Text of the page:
Regardless of what the Assad regime says, the revolution in Syria is far from finished. That isn't necessarily a positive outcome.
Despite Assad’s assertions, civil war is not over
Mere weeks ago, Hizbollah’s chief Hassan Nasrallah told a Lebanese newspaper that the war in Syria was over. “The phase of bringing down the regime is over,” he opined. Iranian politicians echoed this line. Bashar Al Assad himself, always confident of victory even as cities under his control fell, rehashed that line and his regime portrayed the rebel retreat from Homs as the end of the revolution.
It must therefore be of some surprise in Tehran, in the Dahiyeh of Beirut and in the presidential palace of Damascus that the rebels are still fighting, still winning (albeit small) victories and are still committed to ending the rule of Mr Al Assad.
The latest in this psychological and military campaign came this weekend in Deraa in the south, the birthplace of the revolution, where regime forces dropped leaflets telling rebels they had a “last chance” to surrender or they would be wiped out. The rebels replied with a mortar strike that killed regime supporters.
Every death on every side is mourned. But the fact is that the war in Syria is far from over. That, in one way, is positive. The Assad regime has long lost legitimacy. Its campaign of murder, torture and rape across the past three years means that Syria can never return to the old status quo of living under a stifling regime. The rebels, at the beginning, sought only to rid themselves of that oppression, first by peaceful protests and later, when they faced the wrath of the Assad military, by force of arms. That the rebellion continues, even in the face of overwhelming air superiority and the shocking indifference of the international community, is positive.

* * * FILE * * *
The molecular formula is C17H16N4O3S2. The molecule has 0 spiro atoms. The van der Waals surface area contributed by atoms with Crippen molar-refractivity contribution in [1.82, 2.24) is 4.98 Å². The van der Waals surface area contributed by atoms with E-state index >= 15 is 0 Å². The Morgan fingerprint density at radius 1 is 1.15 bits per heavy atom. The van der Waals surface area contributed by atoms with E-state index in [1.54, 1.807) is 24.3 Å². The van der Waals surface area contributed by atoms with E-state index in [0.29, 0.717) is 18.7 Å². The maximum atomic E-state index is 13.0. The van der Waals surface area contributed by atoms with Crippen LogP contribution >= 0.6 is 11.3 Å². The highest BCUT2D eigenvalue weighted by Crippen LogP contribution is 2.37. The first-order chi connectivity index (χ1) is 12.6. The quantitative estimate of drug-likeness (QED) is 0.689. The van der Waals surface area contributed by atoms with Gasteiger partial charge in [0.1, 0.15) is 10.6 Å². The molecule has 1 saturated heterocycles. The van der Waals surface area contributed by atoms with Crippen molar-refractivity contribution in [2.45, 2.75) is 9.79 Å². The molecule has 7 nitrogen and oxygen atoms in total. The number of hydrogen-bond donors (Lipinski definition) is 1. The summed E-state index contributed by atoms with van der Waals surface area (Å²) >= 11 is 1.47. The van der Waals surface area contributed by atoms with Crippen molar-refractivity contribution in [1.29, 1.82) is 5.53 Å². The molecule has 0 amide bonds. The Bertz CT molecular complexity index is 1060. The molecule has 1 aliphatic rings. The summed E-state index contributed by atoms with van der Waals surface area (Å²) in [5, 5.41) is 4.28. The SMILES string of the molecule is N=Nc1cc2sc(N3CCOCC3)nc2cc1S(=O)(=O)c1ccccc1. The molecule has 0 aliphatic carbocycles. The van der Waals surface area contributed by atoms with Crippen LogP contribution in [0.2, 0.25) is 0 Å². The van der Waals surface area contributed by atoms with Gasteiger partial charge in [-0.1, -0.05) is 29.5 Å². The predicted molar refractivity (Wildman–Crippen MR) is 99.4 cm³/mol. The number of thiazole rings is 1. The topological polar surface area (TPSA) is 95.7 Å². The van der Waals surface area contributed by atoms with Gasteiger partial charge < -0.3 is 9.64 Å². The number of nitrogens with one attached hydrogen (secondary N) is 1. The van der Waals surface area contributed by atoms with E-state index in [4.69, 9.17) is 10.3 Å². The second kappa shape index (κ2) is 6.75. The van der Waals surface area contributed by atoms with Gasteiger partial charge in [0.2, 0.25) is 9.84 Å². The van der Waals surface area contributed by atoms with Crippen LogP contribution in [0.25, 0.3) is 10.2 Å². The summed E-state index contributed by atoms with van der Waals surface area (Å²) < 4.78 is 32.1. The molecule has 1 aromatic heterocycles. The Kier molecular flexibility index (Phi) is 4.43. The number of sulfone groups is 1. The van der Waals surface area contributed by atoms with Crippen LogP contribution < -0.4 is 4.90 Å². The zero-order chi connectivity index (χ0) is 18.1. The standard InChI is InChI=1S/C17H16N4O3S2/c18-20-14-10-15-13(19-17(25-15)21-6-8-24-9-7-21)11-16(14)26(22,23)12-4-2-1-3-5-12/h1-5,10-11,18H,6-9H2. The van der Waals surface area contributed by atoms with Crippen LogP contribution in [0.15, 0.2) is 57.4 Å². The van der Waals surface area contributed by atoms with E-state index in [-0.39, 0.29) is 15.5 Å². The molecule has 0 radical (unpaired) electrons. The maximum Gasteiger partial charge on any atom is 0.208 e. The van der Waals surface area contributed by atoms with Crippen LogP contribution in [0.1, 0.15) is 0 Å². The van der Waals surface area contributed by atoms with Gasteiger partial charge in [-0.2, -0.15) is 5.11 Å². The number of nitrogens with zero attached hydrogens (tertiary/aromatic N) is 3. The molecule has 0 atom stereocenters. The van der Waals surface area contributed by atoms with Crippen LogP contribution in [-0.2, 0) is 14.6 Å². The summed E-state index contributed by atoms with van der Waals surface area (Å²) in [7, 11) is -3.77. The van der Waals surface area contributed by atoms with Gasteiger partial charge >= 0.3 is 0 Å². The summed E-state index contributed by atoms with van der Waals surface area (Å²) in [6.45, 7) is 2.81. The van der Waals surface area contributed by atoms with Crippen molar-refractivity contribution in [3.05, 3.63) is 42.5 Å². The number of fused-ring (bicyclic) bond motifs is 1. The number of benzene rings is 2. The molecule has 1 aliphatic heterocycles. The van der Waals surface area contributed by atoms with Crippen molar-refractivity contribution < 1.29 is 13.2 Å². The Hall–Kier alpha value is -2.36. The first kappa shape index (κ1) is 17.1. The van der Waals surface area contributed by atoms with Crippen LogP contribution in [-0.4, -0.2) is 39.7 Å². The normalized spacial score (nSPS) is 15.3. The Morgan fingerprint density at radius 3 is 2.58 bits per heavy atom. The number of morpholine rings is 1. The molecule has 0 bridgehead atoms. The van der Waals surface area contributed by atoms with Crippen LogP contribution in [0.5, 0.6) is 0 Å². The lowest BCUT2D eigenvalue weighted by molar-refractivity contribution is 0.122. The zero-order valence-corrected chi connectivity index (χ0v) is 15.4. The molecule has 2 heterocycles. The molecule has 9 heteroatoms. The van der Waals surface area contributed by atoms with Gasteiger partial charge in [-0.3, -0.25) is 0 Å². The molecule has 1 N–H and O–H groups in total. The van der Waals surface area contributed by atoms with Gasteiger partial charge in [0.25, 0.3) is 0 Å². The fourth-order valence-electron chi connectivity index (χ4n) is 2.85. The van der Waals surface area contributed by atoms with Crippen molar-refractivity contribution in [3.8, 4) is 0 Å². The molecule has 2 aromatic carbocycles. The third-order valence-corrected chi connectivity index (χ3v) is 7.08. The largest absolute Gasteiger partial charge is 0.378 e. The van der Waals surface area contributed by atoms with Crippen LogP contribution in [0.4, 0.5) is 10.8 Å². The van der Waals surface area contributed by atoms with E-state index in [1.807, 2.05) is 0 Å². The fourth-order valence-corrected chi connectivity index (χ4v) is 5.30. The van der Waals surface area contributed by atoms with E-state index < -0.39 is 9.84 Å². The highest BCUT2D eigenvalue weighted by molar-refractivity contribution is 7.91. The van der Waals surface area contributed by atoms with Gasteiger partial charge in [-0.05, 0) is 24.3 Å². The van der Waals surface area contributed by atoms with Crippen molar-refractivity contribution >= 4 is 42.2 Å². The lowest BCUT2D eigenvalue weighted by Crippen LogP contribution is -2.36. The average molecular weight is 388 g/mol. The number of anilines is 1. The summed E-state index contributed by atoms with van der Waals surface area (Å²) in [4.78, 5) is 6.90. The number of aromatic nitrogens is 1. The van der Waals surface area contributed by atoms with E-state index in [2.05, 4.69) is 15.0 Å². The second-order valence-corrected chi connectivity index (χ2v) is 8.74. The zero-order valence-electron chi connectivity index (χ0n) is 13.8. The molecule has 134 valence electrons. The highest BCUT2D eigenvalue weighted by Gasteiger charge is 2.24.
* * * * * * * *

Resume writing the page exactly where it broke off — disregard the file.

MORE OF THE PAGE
And yet it is impossible to glorify war. The civil war now raging has brought devastation to most of Syria. Some of the regime supporters killed in the mortar strike in Deraa were civilians. That they should die merely so that the brutal regime continues is profoundly sad.
The Assad regime bears the majority of the blame for turning a beautiful country into a war zone. But there is much blame to go around. The Washington Post asked the question squarely: “Why did we allow Syria to become a hell on Earth?” That is true. Inaction by the United States has allowed Mr Al Assad to gain the upper hand. It is only because of the tenacity of the rebels that there is still a revolution to speak of.
Syria is already a hell on Earth. The only question now is how long must it remain so before the international community involves itself in a meaningful way?